In order to drop overhead lines into steep, deep valleys, inclined pylons are occasionally used. An example of this type of pylon is located at the Hoover dam in the USA. In Switzerland a NOK pylon inclined around 20 degrees to the vertical is located near Sargans. Highly sloping masts are used on two 380 kV pylons in Switzerland, the top 32 meters of one of them being bent by 18 degrees to the vertical.

Power station chimneys are sometimes equipped with crossbars for fixing conductors of the outgoing lines. Because of possible problems with corrosion by the flue gases, such constructions are very rare.

Types of pylons

Specific functions

Materials used

Conductor arrangements

Specific locations

Specific purposes

Pylons in art and culture

For the movie Among Giants a pylon, the meanwhile dismantled Pink Pylon, was coloured in pink. In Ruhrpark, a big mall in Bochum, Germany, there is a pylon decorated with balls.

The North Korean official emblem has a pylon and a dam on it.

Pylons of special interest

Pylon Year Country Town Pinnacle height Remarks
Yangtze River Crossing 2003 China Jiangyin 346.5m Tallest pylons in the world
Yangtze River Crossing Nanjing 1992 China Nanjing 257 m Tallest pylons in the world, built of reinforced concrete
Pylons of Pearl River Crossing 1987 China 253 m + 240 m 830 ft + 787 ft
Orinoco River Crossing ? Venezuela Caroní 240 m Tallest electricity pylons in South America
Pylons of Messina 1957 Italy Messina 232 m (224 m without basement) no longer used as pylons
Yangtze River Crossing Wuhu 2003 China ? 229 m Tallest electricity pylons used for HVDC
Elbe Crossing 2 1976-1978 Germany Stade 227 m tallest electricity pylons in Europe
Chusi-Crossing ? Japan Chusi 226 m Tallest electricity pylons in Japan
Daqi-Channel-Crossing 1997 Japan ? 223 m
Overhead line crossing Suez Canal 1998 Egypt 221 m
LingBei-Channel-Crossing 1993 Japan ? 214.5 m
Kerinchi Pylon 1999 Malaysia Kerinchi near Kuala Lumpur 210 m Tallest pylon in Southeast Asia
Luohe-Crossing 1989 China ? 202.5 m pylons of reinforced concrete
380kV Thames Crossing 1965 UK West Thurrock 190 m
Elbe Crossing 1 1958-1962 Germany Stade 189 m
Bosporus overhead line crossing III 1999 Turkey Istanbul 160 m
Pylons of Cadiz 1955 Spain Cadiz 158 m
Aust Severn Powerline Crossing ? UK Aust 148.75 m
132kV Thames Crossing 1932 UK West Thurrock 148.4 m demolished in 1987
Karmsundet Powerline Crossing ? Norway Karmsundet 143.5 m
Limfjorden Overhead powerline crossing 2 ? Denmark Raerup 141.7 m
Pylons of Voerde 1926 Germany Voerde 138 m
Köhlbrand Powerline Crossing ? Germany Hamburg 138 m
Bremen-Farge Weser Powerline Crossing ? Germany Bremen 135 m
Pylons of Ghesm Crossing 1984 Iran Strait of Ghesm 130 m One pylon standing on a caisson in the sea
Shukhov tower on the Oka River 1929 Russia Dzerzhinsk 128 m Hyperboloid structure
Tarchomin-Lomianki Vistula Powerline Crossing ? Poland Tarchomin-Lomianki 127 m (Tarchomin), 121 m (Lomianki)
Skolwin-Inoujście Odra Powerline Crossing ? Poland Skolwin-Inoujście 126 m (Skolwin), 125 m (Inoujście)
Enerhodar Dnipro Powerline Crossing 2 1984 Ukraine Enerhodar 126 m Pylons on caissons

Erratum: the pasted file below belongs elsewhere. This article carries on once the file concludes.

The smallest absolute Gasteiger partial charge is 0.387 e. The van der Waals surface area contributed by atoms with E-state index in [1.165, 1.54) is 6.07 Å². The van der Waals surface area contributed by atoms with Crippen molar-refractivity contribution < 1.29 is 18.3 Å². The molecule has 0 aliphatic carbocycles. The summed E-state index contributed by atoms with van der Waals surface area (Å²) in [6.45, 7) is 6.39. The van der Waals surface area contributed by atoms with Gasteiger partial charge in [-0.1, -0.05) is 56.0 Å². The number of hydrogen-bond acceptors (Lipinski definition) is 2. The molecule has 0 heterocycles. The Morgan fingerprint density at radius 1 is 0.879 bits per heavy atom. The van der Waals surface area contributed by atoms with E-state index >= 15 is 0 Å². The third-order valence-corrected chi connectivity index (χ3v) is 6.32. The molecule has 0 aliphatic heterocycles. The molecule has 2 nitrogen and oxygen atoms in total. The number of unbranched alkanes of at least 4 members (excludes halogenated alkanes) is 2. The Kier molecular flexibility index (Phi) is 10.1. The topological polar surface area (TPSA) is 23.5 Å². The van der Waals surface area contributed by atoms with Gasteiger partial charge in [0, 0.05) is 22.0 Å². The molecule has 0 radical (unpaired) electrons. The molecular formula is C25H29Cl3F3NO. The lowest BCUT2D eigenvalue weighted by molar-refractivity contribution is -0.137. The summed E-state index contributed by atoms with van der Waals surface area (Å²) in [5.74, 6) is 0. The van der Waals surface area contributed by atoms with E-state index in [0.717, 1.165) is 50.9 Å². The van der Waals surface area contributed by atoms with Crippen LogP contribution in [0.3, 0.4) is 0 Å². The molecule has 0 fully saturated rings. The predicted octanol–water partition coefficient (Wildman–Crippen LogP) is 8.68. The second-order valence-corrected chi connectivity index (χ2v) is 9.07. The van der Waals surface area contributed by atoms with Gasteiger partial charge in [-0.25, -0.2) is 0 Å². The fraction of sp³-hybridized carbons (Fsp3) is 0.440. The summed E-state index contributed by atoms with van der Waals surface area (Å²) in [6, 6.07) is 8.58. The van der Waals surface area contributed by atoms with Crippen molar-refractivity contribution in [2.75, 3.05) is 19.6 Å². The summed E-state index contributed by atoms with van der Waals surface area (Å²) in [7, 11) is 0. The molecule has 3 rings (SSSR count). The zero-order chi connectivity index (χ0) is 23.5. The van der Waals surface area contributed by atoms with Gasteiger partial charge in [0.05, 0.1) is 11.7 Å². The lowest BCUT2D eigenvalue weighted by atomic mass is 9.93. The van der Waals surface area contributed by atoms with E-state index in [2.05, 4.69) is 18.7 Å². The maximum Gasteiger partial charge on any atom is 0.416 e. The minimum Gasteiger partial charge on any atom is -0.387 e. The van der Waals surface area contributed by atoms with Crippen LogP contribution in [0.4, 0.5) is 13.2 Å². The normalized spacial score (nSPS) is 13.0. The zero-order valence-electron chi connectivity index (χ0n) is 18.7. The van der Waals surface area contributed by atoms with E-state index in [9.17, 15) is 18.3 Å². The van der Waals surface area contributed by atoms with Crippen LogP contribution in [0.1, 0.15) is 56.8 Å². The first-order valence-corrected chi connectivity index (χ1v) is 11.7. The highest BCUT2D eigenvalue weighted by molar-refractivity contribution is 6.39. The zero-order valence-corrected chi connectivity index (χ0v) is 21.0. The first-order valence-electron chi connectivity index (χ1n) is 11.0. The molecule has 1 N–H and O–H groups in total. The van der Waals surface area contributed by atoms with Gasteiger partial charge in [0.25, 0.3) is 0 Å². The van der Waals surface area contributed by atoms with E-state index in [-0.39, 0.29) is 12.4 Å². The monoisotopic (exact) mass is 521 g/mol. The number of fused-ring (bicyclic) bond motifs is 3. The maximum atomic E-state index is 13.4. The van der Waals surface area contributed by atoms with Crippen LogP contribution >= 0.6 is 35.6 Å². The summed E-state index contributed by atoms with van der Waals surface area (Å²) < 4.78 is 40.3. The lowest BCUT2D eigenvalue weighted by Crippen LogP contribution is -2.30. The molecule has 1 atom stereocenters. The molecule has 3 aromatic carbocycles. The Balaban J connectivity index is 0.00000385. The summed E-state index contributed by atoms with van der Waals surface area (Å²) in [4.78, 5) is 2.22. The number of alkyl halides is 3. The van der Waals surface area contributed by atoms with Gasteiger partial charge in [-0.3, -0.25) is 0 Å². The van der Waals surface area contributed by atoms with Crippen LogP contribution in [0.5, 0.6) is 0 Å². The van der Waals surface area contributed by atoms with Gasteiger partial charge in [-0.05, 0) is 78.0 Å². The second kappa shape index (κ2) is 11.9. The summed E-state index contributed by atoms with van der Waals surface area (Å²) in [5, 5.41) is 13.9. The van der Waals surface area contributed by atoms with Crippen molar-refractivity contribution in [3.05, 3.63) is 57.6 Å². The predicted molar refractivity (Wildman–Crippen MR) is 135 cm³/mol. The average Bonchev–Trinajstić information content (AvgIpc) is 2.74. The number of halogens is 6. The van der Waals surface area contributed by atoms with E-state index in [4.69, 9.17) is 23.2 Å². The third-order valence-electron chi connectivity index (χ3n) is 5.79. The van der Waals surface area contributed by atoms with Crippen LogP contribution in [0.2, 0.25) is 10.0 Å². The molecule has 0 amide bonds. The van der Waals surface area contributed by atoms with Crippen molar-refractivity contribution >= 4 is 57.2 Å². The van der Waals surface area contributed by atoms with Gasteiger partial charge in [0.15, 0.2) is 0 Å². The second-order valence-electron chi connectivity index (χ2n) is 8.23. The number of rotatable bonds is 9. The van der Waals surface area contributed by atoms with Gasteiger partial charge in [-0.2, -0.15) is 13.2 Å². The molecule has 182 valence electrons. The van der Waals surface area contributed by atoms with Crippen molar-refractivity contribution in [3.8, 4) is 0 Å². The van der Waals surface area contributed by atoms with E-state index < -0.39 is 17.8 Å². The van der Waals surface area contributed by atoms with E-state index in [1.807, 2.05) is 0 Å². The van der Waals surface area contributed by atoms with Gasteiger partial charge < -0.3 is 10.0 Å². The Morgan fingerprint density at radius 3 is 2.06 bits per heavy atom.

Bosporus overhead line crossing I 1957 Turkey Istanbul ?
Bosporus overhead line crossing II 1983 Turkey Istanbul ?
Little Belt Overhead powerline crossing 2 ? Denmark Middelfart 125.3 m + 119.2 m
Duisburg-Wanheim Powerline Rhine Crossing ? Germany Duisburg 122 m
Little Belt Overhead powerline crossing 1 ? Denmark Middelfart 119.5 m + 113.1 m
Pylons of Duisburg-Rheinhausen 1926 Germany Duisburg-Rheinhausen 118.8 m
Bullenhausen Elbe Powerline Crossing ? Germany Bullenhausen 117 m
Lubaniew-Bobrowniki Vistula Powerline Crossing ? Poland Lubaniew/Bobrowniki 117 m
Ostrówek-Tursko Vistula Powerline Crossing ? Poland Ostrówek/Tursko 115 m
Bremen-Industriehafen Weser Powerline Crossing ? Germany Bremen 111 m two parallel running powerlines, one used for traction current. Highest pylons designed for single phase AC use.
Nowy Bógpomóż-Probostwo Dolne Vistula Powerline Crossing ? Poland Nowy Bógpomóż/Probostwo Dolne 111 m (Probostwo Dolne), 109 m (Nowy Bógpomóż)
Daugava Powerline Crossing 1975 Latvia Riga 110 m
Regów Gołąb Vistula Powerline Crossing ? Poland Regów/Gołąb 108 m
Orsoy Rhine Crossing ? Germany Orsoy 105 m
Limfjorden Overhead powerline crossing 1 ? Denmark Raerup 101.2 m
Enerhodar Dnipro Powerline Crossing 1 1977 Ukraine Enerhodar 100 m Pylons on caissons
380kV-Ems-Overhead Powerline Crossing ? Germany Mark (south of Weener) 84 m
Pylon in the artificial lake of Santa Maria 1959 Switzerland Lake of Santa Maria 75 m Pylon in an artificial lake
Eyachtal Span 1992 Germany Höfen 70 m Longest span of Germany (1444 metres)
Pylon 1 of powerline departing Reuter West Power Station ? Germany Berlin 66 m Chimney-like pylon with lattice steel crossbars
Pylon 310 of powerline Innertkirchen-Littau-Mettlen 1990 Switzerland Littau 59,5 m Tallest pylon of prefabricated concrete
Anlage 2610, Mast 69 ? Germany Bochum 47 m Pylon of 220kV-powerline decorated with balls in Ruhr-Park mall.
Colossus of Eislingen 1980 Germany Eislingen/Fils 47 m Pylon standing over a little river
Huddersfield Narrow Canal Pylon ? UK Stalybridge ? Pylon standing over Huddersfield Narrow Canal, perhaps the only pylon whose legs can be passed under by boat

Alternatives to pylons

Pylons and the cables that they support are generally regarded to be unattractive. An alternative to pylons is underground cables. This is a more expensive solution than cables that are supported by pylons but has aesthetic advantages. There are schemes in various countries to improve the appearance of the environment by removing the pylons and undergrounding the cables. However, a disadvantage of underground cables is that they have poor heat-dissipation qualities, contrary to cables suspended on towers, which are cooled by the air. The additional capacitance of the ground also results in less efficient power transmission. Perhaps one of the largest disadvantages of cables is that they are far more vulnerable to careless/inadvertent damage by third parties, often in the course of construction work.

See also

External links